Here, subscript f indicates fluctuation of ZD. As shown in Fig. 4, each pixel of the test pattern has a small Z f in the
specified field (11×11 in this study). Comparing the Z f value between the test pattern case and the precipitation case from the data in Fig. 3, it is obvious in Fig. 4 that the Z f of the test pattern is smaller than 1, while the precipitation echo is the opposite. Because of this feature of test pattern, these two parameters are proposed as candidates for identifying test pattern.
Comparison plot of mean variation from corrected reflectivity Z f of the same case in Fig. 2.
Scatter diagram of the five feature parameters from all samples: test pattern PPI (green dots); precipitation echo PPI (yellow dots); clear air echo PPI (blue dots); and other non-meteorological echo PPI (red dots). (a) RZ (%); (b) R RF (%); (c) R M (%); (d) RN_ r, Z (%); (e) RN_ a, Z (%).
Probability distribution [P (%)] of five feature parameters collected from the test pattern (long/short dashed line), precipitation echo (solid line), clear air echo (dot-dashed line) and other non-meteorological echo samples (dashed line): (a) RZ (%); (b) R RF (%); (c) R M (%); (d) RN_ r, Z (%); (e) RN_ a, Z (%).
Five test pattern identified membership functions plots: (a) RZ (%); (b) R RF (%); (c) R M (%); (d) RN_ r, Z (%); (e) RN_ a, Z (%).42mm
The first three parameters mentioned above are computed directly using the whole PPI data. Two more are computed as follows, first in a radial (or a range circle), and then in the entire PPI. The reason for doing this are: (1) test pattern identification is aimed at each PPI, and therefore the calculated parameters must represent the feature of the entire PPI; and (2) a test pattern does not always show as a full circle all of the time, but as a semicircle, as fan-shaped etc. Thus, it would be very useful to identify these typical test pattern using the radial (or range circle) parameter to present the feature of the entire PPI. When PPIs that have been identified as test pattern need to be processed, especially for those that have heavy precipitation information inlayed, it would be helpful to determine whether a radial is contaminated or not by calculating the radial parameter. Then, combined with other parameters, even whether or not a pixel is contaminated can be determined.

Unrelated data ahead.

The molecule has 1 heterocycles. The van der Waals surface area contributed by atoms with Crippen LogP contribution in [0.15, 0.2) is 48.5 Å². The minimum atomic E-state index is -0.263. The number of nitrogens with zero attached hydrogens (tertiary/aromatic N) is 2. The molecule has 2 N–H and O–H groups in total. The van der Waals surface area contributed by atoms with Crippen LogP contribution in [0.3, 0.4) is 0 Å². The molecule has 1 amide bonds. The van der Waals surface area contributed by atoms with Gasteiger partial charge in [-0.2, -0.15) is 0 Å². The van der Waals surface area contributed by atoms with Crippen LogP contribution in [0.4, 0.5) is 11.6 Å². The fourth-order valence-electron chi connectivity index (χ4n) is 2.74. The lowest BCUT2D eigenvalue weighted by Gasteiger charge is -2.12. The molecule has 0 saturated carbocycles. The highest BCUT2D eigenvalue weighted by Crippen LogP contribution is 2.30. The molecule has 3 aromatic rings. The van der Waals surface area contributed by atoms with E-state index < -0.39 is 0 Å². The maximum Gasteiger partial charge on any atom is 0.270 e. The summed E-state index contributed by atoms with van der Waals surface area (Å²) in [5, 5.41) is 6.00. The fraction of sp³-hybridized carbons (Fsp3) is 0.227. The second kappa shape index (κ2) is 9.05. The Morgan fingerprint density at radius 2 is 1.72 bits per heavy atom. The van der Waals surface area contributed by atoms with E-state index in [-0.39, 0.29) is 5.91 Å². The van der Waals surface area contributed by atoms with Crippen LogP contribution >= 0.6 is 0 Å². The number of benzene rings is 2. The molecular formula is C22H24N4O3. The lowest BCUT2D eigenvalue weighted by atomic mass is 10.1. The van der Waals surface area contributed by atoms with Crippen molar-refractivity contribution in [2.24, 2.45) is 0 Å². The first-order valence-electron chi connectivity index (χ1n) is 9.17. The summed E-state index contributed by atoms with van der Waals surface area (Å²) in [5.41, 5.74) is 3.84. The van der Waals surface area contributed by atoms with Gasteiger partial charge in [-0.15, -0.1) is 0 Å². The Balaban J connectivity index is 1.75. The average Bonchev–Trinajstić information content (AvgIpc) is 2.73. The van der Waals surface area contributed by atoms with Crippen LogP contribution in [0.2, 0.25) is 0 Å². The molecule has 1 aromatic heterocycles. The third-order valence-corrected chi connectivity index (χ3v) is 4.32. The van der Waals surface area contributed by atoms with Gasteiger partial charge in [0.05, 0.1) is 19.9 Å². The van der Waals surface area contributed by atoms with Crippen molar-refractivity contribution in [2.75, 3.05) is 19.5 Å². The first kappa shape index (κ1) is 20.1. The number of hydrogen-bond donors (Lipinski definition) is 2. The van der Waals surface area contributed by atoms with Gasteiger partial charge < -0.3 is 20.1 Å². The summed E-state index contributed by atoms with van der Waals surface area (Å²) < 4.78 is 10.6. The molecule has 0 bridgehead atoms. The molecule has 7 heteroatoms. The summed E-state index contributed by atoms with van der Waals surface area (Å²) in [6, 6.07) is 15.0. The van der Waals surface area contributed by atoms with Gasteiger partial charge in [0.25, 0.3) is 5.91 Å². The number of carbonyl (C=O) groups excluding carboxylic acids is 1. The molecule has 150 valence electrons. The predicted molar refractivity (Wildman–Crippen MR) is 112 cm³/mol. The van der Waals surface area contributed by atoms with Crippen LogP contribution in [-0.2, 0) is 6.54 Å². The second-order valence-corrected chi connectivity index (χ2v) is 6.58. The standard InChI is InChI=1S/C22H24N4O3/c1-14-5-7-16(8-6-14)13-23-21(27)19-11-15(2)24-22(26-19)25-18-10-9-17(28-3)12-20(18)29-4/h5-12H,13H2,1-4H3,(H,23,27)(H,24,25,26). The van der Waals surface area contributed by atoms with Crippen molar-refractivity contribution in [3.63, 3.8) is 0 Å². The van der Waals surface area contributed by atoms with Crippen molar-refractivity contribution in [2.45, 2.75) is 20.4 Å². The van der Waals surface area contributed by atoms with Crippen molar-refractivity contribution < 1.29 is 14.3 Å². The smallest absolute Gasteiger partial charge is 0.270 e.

3.4.1. Averaged along-azimuth reflectivityfluctuation(RNr, Z)
From the above analysis, the average fluctuation of Z f in the field from corrected reflectivity (ZD) has been computed, and Z f is small for test pattern. In order to decide whether the PPI is a test pattern, the operation should be performed on the total PPI. First, the gate with small Z f (smaller than 1) is counted along-azimuth, presented by MZ_ f in Eq. (6); and M v in Eq. (6) counts the valid Z f along-azimuth; then, comes the percentage R a of small Z f in a circle (the total pixel number is 360 because of organizing radar data within interval of 1°); for lower tilts in SA/B radar, 460 (460 gates in a radial mean 460 range circles) R a values obtained. To represent the feature of the whole PPI, R a values are counted as percentages in range circle as long the value is larger than 60%, while RN_ r, Z presents the feature of the whole PPI. Mathematically, R a and RN_ r, Z are defined as
The subscript of RN_ r, Z indicates that the last step of calculating RN_ r, Z is along-bean. Because the corrected reflectivity (ZD) of the test pattern changes little with azimuth, as mentioned above, the RN_ r, Z of the test pattern is large for precipitation and other kinds of echoes. RN_ r, Z becomes small, and even reaches 0 at some gates.
3.4.2. Averaged along-beam reflectivity fluctuation (RNa, z)
Likewise, M v in Eq. (8) counts the valid Z f along-beam, then data pixels with small Z f(<1) can be counted along a radial to percentage small Z f along-beam, which is presented by R r (for lower tilts in SA/B radar, the total along-beam number is 460 because of 460 gates in a radial). Three hundred and sixty R r values are obtained because organizational radar data have azimuth intervals of 1°. R r with values larger than 50% are counted, which leads to the RNa, Z that can present the feature of the whole PPI. R r and RNa, Z are defined as
MZf is the same as in Eq. (6). The subscript of RNa, Z indicates that the last step of calculating RN_ a, Z is along-azimuth. Also, RN_ a, Z for the test pattern is much larger than other kinds of echoes.
In the above formulas, R a and R r are the percentages of small averaged reflectivity fluctuation (Z f) along-azimuth and along-beam, respectively; these then lead to the percentage of the whole PPI. For those flagged as test pattern, R r (R a) is used to determine whether or not a beam (azimuth) is contaminated; together with other parameters, such as R a(R r), Z f and R M, an echo pixel can be determined as to whether or not it is contaminated by a test pattern. The steps for checking and removing test pattern contamination in pixels will be detailed in section 5.2.
Five feature parameters were statistically analyzed for the PPIs, which included 144 test pattern PPIs, 1800 precipitation PPIs, 565 clear air PPIs, 723 other kinds of clutter PPIs (Fig. 2). As shown in Fig. 2, the five feature parameters of the test pattern have larger values compared to all other kinds of echoes, but the test pattern could not be recognized by only one of the parameters. Therefore, the purpose of the study is to recognize test pattern PPIs as much as possible without misjudging all other kinds of echo (precipitation echo, clear air echo, electromagnetic interference and ground clutter echo) PPIs.